Friday, November 14, 2008

Friday Hope Blogging


The Sierra Club has won a huge victory against the coal industry:

In a move that signals the start of the our clean energy future, the Environmental Protection Agency’s Environmental Appeals Board (EAB) ruled today EPA had no valid reason for refusing to limit from new coal-fired power plants the carbon dioxide emissions that cause global warming. The decision means that all new and proposed coal plants nationwide must go back and address their carbon dioxide emissions.

“Today’s decision opens the way for meaningful action to fight global warming and is a major step in bringing about a clean energy economy,” said Joanne Spalding, Sierra Club Senior Attorney who argued the case. “This is one more sign that we must begin repowering, refueling and rebuilding America.”

“The EAB rejected every Bush Administration excuse for failing to regulate the largest source of greenhouse gases in the United States. This decision gives the Obama Administration a clean slate to begin building our clean energy economy for the 21st century,” continued Spalding
Apparently, Congress has the ability to block BushCo's last-minute anti-regulation regulations:
When it returns for its short, post-election session later this month, the Democratic-controlled Congress could pull the plug on a raft of last minute regulations being prepared by the Bush administration, according to Public Employees for Environmental Responsibility (PEER). By acting now to prevent enactment of the rules, Congress would save itself and the incoming Obama administration substantial time and effort that will later be required to repeal these “midnight regulations” one-by-one.
It might be worthwhile to contact your representatives about this.

Here's an outcome of the election that hasn't received enough attention: most Congressional candidates who took a hard line on immigration were defeated. According to America's Voice, reformist candidates mopped the floor with xenophobic hardliners in 19 of 21 House and Senate races.
Swing voters chose Democrats overwhelmingly, including many candidates that stood up for a more comprehensive approach to immigration reform than their hard-line opponents. Latino voters turned out in record numbers and fled the anti-immigrant rhetoric of the Republican Party in droves. Their participation in the 2008 elections contributed to Senator Obama’s wins in key battleground states like Colorado, New Mexico, Nevada, and Florida, and also helped Democrats win contested House and Senate races in these states and more. Meanwhile, the anti-immigrant forces that have all but hijacked the Republican Party proved to be inconsequential at best, except for their role in potentially driving the GOP into the political wilderness.

What a difference an election makes.
In related news, the Minutemen continue to disintegrate.

Mass transit also did amazingly well in this election.
Some 23 initiatives were approved nationwide last week that will inject $75 billion into transportation systems, according to the Center for Transportation Excellence....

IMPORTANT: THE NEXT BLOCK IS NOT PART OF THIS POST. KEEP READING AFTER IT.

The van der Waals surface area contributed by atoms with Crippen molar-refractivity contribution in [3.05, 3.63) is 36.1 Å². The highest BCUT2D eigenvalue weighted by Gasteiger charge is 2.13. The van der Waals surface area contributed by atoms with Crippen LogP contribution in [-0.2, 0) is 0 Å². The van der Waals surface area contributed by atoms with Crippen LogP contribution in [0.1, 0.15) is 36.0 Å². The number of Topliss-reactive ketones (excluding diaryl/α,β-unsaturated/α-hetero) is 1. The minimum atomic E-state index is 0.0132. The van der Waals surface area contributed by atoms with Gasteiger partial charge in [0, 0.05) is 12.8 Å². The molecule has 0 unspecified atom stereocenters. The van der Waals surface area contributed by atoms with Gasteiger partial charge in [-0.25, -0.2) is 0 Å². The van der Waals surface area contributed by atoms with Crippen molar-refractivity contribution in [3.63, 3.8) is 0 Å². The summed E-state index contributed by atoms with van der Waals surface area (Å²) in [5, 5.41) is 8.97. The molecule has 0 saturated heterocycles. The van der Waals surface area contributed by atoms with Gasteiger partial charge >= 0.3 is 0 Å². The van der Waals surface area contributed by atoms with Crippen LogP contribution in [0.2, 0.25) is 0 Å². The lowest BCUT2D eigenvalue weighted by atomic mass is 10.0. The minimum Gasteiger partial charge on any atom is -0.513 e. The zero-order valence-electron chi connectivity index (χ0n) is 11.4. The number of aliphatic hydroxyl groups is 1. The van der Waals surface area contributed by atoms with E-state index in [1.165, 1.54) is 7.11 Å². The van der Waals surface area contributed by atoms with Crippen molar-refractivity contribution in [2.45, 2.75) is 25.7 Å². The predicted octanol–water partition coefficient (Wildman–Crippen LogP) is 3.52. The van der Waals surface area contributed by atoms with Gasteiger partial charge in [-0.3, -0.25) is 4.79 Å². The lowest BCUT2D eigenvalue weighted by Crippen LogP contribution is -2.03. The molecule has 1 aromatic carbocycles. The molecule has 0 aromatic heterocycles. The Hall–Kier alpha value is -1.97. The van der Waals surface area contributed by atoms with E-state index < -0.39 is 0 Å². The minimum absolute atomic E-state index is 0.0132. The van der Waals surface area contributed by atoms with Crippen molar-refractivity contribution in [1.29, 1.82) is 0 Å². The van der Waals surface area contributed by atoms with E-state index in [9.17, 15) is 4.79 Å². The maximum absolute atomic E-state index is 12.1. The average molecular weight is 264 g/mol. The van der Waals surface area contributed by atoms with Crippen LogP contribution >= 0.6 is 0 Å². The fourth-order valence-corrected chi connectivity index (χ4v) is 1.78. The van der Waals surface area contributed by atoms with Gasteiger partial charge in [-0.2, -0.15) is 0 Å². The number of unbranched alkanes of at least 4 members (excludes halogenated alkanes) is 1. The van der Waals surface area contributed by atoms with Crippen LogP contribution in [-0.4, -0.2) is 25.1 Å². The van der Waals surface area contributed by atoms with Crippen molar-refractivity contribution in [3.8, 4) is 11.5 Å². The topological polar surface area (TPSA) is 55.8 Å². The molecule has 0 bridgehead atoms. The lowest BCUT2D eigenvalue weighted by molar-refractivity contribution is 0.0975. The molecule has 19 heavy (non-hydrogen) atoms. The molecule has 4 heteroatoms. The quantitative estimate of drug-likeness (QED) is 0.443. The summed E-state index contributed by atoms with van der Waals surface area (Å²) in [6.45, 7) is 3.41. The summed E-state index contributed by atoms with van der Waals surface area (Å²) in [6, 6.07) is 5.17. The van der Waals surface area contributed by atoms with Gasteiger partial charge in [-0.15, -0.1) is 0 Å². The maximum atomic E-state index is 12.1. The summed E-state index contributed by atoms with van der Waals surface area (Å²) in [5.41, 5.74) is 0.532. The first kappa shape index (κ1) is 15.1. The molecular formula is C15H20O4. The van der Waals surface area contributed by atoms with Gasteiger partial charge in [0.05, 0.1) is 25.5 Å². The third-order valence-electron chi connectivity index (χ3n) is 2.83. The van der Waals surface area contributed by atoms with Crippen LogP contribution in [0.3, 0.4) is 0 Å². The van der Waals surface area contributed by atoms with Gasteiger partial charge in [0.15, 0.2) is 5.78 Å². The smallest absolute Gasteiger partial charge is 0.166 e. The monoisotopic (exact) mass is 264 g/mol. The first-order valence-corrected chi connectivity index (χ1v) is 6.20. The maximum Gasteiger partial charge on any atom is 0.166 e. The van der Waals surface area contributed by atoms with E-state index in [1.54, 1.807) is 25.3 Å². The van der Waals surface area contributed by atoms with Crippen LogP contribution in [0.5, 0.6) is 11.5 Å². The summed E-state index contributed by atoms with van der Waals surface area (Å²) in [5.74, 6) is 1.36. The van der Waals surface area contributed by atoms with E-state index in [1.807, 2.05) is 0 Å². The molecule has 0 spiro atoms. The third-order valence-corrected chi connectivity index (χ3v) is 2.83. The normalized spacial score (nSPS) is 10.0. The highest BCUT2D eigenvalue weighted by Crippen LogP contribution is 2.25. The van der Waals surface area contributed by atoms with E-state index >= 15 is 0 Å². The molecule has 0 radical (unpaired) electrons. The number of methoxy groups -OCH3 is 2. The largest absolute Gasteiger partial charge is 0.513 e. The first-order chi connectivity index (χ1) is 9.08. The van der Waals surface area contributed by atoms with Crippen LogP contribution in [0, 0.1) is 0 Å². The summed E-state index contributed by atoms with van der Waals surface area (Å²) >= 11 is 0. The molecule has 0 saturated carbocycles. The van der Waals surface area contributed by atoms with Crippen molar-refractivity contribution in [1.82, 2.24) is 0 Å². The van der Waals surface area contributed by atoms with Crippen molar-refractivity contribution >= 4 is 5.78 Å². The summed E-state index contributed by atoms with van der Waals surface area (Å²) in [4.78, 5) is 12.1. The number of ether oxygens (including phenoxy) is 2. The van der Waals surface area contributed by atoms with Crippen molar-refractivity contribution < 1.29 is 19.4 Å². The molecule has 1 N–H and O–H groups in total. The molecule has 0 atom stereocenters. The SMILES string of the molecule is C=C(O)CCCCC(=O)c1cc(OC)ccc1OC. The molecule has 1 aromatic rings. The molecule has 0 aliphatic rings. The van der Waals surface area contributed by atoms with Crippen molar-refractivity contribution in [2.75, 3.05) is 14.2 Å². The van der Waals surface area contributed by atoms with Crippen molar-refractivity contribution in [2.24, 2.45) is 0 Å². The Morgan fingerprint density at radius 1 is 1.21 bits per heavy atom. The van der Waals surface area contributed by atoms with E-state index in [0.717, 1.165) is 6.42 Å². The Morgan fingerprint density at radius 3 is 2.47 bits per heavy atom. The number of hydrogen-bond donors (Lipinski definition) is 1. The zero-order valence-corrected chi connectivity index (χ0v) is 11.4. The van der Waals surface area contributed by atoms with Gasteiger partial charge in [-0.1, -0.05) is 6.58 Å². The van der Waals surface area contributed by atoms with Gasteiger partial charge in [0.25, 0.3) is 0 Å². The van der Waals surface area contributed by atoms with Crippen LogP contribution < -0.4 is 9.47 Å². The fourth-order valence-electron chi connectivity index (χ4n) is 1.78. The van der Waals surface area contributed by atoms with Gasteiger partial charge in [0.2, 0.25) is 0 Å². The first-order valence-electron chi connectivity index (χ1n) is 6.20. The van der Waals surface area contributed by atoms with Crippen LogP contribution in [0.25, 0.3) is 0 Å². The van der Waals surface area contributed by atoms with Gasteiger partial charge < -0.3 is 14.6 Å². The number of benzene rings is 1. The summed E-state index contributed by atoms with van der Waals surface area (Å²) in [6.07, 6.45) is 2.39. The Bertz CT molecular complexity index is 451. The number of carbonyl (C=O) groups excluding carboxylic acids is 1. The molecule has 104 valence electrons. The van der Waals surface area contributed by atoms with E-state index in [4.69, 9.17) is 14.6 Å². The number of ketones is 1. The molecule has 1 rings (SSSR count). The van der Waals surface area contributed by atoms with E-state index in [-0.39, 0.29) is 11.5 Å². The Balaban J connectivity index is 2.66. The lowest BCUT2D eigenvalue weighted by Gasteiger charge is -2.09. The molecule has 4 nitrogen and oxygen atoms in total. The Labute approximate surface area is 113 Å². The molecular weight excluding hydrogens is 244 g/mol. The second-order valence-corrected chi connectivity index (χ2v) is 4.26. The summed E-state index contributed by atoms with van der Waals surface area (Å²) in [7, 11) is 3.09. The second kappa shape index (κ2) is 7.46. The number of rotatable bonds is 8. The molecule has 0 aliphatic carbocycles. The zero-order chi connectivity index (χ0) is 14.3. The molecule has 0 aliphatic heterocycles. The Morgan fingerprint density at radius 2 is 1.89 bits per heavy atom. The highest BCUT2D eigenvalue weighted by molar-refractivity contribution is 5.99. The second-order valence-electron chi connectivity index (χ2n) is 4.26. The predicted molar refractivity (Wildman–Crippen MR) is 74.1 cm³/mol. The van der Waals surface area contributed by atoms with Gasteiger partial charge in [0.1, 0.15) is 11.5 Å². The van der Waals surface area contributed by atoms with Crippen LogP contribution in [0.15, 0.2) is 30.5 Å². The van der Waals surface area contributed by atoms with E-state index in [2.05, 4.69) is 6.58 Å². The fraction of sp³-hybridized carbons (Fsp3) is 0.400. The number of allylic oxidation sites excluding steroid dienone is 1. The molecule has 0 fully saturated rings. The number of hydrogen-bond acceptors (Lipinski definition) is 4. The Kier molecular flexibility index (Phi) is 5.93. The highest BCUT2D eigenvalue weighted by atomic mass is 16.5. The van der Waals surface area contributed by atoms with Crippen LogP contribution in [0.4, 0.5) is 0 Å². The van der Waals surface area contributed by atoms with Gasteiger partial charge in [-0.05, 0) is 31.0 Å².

Overall, more than 70% of the major transportation-funding measures on ballots this year were approved, about double the rate at which initiatives are usually passed, the CFTE said. This rate of success came as a surprise to many transportation advocates, who were expecting a less enthusiastic response to tax increases and public debt at a time of economic and fiscal turmoil.
Obama claims that he'll block political appointees "from working on regulations or contracts directly and substantially related to their prior employer for two years." It'll be interesting to see whether he keeps this promise. It'll also be interesting to see whether he takes this advice from the Pentagon:
A senior Pentagon advisory group, in a series of bluntly worded briefings, is warning President-elect Barack Obama that the Defense Department's current budget is "not sustainable," and he must scale back or eliminate some of the military's most prized weapons programs ... Pentagon insiders and defense budget specialists say the Pentagon has been on a largely unchecked spending spree since 2001 that will prove politically difficult to curtail but nevertheless must be reined in.
German doctors may have cured an AIDS patient with a marrow transplant:
Dr. Gero Huettler said his 42-year-old patient, an American living in Berlin who was not identified, had been infected with the AIDS virus for more than a decade. But 20 months after undergoing a transplant of genetically selected bone marrow, he no longer shows signs of carrying the virus.
Connecticut has begun issuing same-sex marriage licenses.
“It’s a joyous day in Connecticut as hundreds of loving, committed couples prepare to receive the ultimate recognition of their relationships by receiving civil marriage licenses. And it’s a historic day for lesbian, gay, bisexual and transgender people all over the nation, who may have suffered a setback last Tuesday, but know that our fight for equality goes on,” said Human Rights Campaign President Joe Solmonese. “Today’s actions in Connecticut signal a new and hopeful day.”
Speaking of transgender people, I didn't realize that Silverton, OR had elected the country's first transgender mayor. I checked weather.com for reports of fire and brimstone raining down on the city...nothing so far.

Returning once more to the election, Good presents an eye-opening map of the youth vote, and adds that "if the youth vote was the only voice in the election, Obama would have won 455 electoral votes -– 91 more than he has in the official count."